Following any kind of legal reasoning, much less the application of the law by the Highest Court in the land, can be confusing for lay people.
But don’t worry! (C)M is here to help, and specifically, to break down, Dummies-style, the majority’s thinking behind this week’s 5-4 decision barring President Trump from deep-sixing Barack Obama’s Deferred Action for Childhood Arrivals (DACA) program.
DACA, of course, allowed so-called “Dreamers” – people illegally brought to America by their parents – to remain and become eligible for benefits and green cards.
1. The Court’s main ruling was that it was illegal for the Trump Administration to rescind DACA, even though it was illegal, a finding of the Attorney General the Justices did not question.
2. Why was the reversal of an illegal program itself illegal?
Because even though DACA was unlawfully established without the required notice, comment period and legal justification under legislation called the Administrative Procedures Act, the Court ruled that the Administration couldn’t rescind DACA without the required notice, comment period and legal justification under the Administrative Procedures Act.
3. Now, the Administration had insisted the Court had no right under the Administrative Procedures Act to review its decision not to enforce the illegal DACA program. But because the Administration was not not enforcing immigration law for thousands of people, as opposed to just one, its decision not to enforce DACA, an illegal non-enforcement provision, is not a non-reviewable non-enforcement decision, and therefore the Court could review it.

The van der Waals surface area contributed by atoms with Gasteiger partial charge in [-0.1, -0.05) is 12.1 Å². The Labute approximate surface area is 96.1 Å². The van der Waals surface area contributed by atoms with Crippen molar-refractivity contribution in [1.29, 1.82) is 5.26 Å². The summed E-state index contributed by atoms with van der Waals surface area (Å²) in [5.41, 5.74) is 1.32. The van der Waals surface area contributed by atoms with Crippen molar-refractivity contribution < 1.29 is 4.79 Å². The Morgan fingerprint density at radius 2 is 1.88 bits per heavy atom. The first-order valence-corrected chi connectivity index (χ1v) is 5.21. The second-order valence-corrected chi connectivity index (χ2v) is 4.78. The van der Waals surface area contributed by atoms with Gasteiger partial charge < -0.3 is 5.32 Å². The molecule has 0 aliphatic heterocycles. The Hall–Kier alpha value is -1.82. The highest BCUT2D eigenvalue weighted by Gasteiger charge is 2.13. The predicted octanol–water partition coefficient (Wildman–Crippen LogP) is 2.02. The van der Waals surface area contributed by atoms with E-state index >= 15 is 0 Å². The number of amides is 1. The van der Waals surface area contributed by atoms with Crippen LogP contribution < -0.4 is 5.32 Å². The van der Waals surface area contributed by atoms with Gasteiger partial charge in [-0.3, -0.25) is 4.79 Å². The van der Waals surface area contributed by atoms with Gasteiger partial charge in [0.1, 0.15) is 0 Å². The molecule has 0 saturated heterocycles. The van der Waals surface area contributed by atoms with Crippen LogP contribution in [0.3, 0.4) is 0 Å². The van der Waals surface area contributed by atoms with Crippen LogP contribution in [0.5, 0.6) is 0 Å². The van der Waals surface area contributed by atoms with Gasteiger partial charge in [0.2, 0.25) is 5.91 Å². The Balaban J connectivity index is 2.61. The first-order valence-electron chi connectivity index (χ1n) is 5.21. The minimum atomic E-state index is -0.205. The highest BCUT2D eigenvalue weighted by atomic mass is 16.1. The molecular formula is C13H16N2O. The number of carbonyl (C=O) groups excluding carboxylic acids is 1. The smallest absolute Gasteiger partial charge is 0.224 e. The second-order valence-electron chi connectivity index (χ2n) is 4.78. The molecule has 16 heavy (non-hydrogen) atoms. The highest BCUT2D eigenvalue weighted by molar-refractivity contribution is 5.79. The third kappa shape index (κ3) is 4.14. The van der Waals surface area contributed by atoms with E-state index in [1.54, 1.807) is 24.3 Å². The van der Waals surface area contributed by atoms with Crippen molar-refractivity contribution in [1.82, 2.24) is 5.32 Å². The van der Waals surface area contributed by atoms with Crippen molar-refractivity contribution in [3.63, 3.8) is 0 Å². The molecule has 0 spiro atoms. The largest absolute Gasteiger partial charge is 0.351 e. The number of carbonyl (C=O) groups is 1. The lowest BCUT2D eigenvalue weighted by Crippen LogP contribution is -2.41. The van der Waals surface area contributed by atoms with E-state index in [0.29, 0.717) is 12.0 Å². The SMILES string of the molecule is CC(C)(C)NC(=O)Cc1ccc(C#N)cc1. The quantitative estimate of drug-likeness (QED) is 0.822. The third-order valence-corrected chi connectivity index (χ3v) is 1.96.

Still with us? Excellent!
4. So under the Administrative Procedures Act – which the majority insisted on applying even though it was not applied in unlawfully promulgating an illegal program – the agency in question must provide a sufficient legal justification. Although the Acting Secretary of Homeland Security, in her initial memorandum rescinding the illegal regulation, depended on an extensive analysis by the Attorney General (and referred to the fact that Congress had not authorized DACA), a District Court sent the rule back for further explanation of the Department’s rationale. The ultimately-confirmed Secretary, per the District Court’s instruction, provided such an explanation, including a broader discussion of the preferability of Congress enacting policy via legislation rather than having it created via illegal agency fiat – which, though it had been requested by the District Court, the Supreme Court ruled was an impermissible post hoc rationalization.
5. The majority also held that the Acting Secretary, in rescinding the rule, did not consider whether and to what extent “Dreamers” had relied on rights and benefits that the Department had no power under the law to grant, had not followed the proper procedures to grant if it had the power, and had specifically said the Dreamers could not rely on because the non-enforcement of immigration law against them could be non-enforced at any time.
See? Wasn’t that simple? Now you can be a Supreme Court Justice and conjure up completely novel laws and legal and constitutional rationales too!
Your (Conservative) Maestro has been around for a really long time orchestrating messaging and communications strategy for politicians, CEOs and other assorted types. He thinks he may have picked up a few things along the way.